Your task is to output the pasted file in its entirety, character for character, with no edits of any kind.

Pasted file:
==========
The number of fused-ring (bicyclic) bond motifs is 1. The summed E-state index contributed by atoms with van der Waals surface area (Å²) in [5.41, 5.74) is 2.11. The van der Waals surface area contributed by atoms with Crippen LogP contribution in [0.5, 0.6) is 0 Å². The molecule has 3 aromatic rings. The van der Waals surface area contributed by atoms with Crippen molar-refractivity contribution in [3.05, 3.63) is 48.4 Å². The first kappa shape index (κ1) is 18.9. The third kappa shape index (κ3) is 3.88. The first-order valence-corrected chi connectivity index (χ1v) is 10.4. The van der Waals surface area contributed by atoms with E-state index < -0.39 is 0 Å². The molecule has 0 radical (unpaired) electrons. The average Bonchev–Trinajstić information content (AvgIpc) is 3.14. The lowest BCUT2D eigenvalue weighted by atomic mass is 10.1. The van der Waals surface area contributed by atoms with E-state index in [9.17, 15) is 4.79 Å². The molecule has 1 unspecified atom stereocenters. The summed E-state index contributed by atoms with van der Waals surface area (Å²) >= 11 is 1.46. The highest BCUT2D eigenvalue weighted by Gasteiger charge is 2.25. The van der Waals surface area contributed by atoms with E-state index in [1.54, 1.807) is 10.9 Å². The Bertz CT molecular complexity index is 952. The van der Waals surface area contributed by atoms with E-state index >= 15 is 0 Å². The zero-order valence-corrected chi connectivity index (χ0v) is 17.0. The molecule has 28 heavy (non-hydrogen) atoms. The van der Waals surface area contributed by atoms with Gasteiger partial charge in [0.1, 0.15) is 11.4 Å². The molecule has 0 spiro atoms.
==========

The number of fused-ring (bicyclic) bond motifs is 1. The summed E-state index contributed by atoms with van der Waals surface area (Å²) in [5.41, 5.74) is 2.11. The van der Waals surface area contributed by atoms with Crippen LogP contribution in [0.5, 0.6) is 0 Å². The molecule has 3 aromatic rings. The van der Waals surface area contributed by atoms with Crippen molar-refractivity contribution in [3.05, 3.63) is 48.4 Å². The first kappa shape index (κ1) is 18.9. The third kappa shape index (κ3) is 3.88. The first-order valence-corrected chi connectivity index (χ1v) is 10.4. The van der Waals surface area contributed by atoms with E-state index < -0.39 is 0 Å². The molecule has 0 radical (unpaired) electrons. The average Bonchev–Trinajstić information content (AvgIpc) is 3.14. The lowest BCUT2D eigenvalue weighted by atomic mass is 10.1. The van der Waals surface area contributed by atoms with E-state index in [9.17, 15) is 4.79 Å². The molecule has 1 unspecified atom stereocenters. The summed E-state index contributed by atoms with van der Waals surface area (Å²) >= 11 is 1.46. The highest BCUT2D eigenvalue weighted by Gasteiger charge is 2.25. The van der Waals surface area contributed by atoms with E-state index in [1.54, 1.807) is 10.9 Å². The Bertz CT molecular complexity index is 952. The van der Waals surface area contributed by atoms with E-state index >= 15 is 0 Å². The zero-order valence-corrected chi connectivity index (χ0v) is 17.0. The molecule has 28 heavy (non-hydrogen) atoms. The van der Waals surface area contributed by atoms with Gasteiger partial charge in [0.1, 0.15) is 11.4 Å². The molecule has 0 spiro atoms.